By Maureen Shawn Kennedy, AJN editor-in-chief
In an article in the New York Times on Sunday, writer Gardiner Harris described how many psychiatrists have abandoned psychotherapy in favor of short consultations and pharmacotherapy; if patients want to discuss their problems, they are referred to a therapist. The main driver of this trend is money—with other, cheaper professionals available to provide therapy with comparable results, insurance companies won’t pay the higher fees most psychiatrists charge. So, instead of seeing 50 to 60 patients a week for the traditional 45-minute session on the psychiatrist’s couch, the psychiatrist can see 1,000 or more patients in a 15-minute, “what’s happening? do you need a medication adjustment? see you next week” check-up. As the wife and business manager of the psychiatrist profiled in the article says, “It’s all about volume.” One only hopes that most of the patients take his advice to see a therapist.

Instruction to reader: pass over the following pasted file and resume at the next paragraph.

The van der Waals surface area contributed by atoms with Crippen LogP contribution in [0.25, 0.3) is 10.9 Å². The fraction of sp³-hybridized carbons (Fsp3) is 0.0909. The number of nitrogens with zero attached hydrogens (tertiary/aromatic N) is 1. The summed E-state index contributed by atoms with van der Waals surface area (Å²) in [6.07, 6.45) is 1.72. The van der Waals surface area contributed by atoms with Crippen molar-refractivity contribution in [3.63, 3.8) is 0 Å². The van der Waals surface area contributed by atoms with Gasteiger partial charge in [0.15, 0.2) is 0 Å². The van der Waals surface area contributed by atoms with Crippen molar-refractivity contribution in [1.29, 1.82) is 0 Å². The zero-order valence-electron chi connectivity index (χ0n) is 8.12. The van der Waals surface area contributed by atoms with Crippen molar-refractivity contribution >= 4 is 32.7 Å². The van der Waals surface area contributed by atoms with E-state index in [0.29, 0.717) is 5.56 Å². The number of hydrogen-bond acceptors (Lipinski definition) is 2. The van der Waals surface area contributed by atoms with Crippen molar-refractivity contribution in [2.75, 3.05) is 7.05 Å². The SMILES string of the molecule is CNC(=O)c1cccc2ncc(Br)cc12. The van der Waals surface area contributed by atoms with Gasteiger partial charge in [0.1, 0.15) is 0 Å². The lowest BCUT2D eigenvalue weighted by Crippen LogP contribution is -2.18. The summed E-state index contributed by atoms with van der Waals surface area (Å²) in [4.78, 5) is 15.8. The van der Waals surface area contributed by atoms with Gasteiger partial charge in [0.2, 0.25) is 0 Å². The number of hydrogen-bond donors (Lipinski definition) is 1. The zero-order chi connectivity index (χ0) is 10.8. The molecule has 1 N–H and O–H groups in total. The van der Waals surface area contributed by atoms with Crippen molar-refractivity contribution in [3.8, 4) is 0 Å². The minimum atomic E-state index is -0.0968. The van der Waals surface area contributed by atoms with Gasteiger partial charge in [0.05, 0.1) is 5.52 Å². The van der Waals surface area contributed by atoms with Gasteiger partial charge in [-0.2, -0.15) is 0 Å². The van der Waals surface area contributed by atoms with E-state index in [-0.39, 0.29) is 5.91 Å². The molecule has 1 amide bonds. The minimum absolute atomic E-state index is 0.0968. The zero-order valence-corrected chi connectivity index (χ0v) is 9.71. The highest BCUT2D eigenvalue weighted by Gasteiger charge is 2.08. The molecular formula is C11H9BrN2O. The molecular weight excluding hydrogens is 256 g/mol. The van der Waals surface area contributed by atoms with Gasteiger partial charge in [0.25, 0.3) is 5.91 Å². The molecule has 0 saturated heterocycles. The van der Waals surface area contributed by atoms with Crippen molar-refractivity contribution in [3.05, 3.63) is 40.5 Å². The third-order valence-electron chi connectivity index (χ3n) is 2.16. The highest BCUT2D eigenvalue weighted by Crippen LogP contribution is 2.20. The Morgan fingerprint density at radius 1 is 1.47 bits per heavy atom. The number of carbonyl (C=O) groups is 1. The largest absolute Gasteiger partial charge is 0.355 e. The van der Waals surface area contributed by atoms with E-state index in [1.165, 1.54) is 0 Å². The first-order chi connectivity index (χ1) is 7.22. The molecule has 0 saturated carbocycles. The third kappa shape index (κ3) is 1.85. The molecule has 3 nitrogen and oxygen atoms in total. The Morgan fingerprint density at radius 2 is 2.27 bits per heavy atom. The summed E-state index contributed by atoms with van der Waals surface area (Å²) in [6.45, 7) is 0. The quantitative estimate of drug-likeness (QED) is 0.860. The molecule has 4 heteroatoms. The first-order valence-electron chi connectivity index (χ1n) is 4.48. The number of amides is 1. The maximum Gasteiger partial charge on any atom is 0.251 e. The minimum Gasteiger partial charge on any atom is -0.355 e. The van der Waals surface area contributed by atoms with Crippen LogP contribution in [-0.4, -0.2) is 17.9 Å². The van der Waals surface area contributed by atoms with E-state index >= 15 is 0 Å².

In fact, there is a growing body of evidence favoring psychotherapy over medications in mental health, notably in depression. In a recent meta-analysis in the Journal of Nervous and Mental Disease comparing psychotherapy with second-generation antidepressants (SGAs), researchers found that “[b]ona fide psychotherapy appears as effective as SGAs in the short-term treatment of depression, and likely somewhat more effective than SGAs in the longer-term management of depressive symptoms.”
And in the March issue of AJN, we report on a study published in the Archives of General Psychiatry, which found that “cognitive therapy combined with daily practice of meditation, yoga, and other health-enhancing behaviors can be as effective as long-term antidepressant medication alone in preventing relapse in patients who have had several bouts of major depression.”
It’s a shame that so many psychiatrists are abandoning an effective treatment method for financial reasons. According to the National Institute of Mental Health, in a given year over 26% of Americans over age 18 suffer from a mental disorder, and “major depressive disorder is the leading cause of disability in the U.S. for ages 15–44.” With these numbers, we need all hands on deck.